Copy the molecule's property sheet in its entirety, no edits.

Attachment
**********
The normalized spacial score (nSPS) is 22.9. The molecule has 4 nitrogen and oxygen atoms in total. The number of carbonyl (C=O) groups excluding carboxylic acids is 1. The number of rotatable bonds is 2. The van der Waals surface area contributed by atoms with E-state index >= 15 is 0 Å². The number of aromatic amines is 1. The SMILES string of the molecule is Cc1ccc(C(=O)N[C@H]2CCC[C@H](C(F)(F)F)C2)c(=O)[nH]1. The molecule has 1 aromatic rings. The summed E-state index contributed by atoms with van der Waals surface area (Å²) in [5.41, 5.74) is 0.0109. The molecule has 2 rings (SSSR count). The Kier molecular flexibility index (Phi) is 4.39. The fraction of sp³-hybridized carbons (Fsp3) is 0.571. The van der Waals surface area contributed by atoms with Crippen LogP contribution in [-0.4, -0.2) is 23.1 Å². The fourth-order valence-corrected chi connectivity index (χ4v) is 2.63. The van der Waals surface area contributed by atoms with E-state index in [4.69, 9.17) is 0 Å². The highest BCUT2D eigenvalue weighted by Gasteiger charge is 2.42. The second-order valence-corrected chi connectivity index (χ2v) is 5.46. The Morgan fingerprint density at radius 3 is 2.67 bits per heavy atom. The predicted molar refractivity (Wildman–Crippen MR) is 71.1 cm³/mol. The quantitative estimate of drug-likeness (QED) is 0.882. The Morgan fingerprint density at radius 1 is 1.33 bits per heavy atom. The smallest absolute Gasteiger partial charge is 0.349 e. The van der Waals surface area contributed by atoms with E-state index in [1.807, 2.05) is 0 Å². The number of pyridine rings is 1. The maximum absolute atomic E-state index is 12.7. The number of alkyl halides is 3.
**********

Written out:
The normalized spacial score (nSPS) is 22.9. The molecule has 4 nitrogen and oxygen atoms in total. The number of carbonyl (C=O) groups excluding carboxylic acids is 1. The number of rotatable bonds is 2. The van der Waals surface area contributed by atoms with E-state index >= 15 is 0 Å². The number of aromatic amines is 1. The SMILES string of the molecule is Cc1ccc(C(=O)N[C@H]2CCC[C@H](C(F)(F)F)C2)c(=O)[nH]1. The molecule has 1 aromatic rings. The summed E-state index contributed by atoms with van der Waals surface area (Å²) in [5.41, 5.74) is 0.0109. The molecule has 2 rings (SSSR count). The Kier molecular flexibility index (Phi) is 4.39. The fraction of sp³-hybridized carbons (Fsp3) is 0.571. The van der Waals surface area contributed by atoms with Crippen LogP contribution in [-0.4, -0.2) is 23.1 Å². The fourth-order valence-corrected chi connectivity index (χ4v) is 2.63. The van der Waals surface area contributed by atoms with E-state index in [4.69, 9.17) is 0 Å². The highest BCUT2D eigenvalue weighted by Gasteiger charge is 2.42. The second-order valence-corrected chi connectivity index (χ2v) is 5.46. The Morgan fingerprint density at radius 3 is 2.67 bits per heavy atom. The predicted molar refractivity (Wildman–Crippen MR) is 71.1 cm³/mol. The quantitative estimate of drug-likeness (QED) is 0.882. The Morgan fingerprint density at radius 1 is 1.33 bits per heavy atom. The smallest absolute Gasteiger partial charge is 0.349 e. The van der Waals surface area contributed by atoms with E-state index in [1.807, 2.05) is 0 Å². The number of pyridine rings is 1. The maximum absolute atomic E-state index is 12.7. The number of alkyl halides is 3.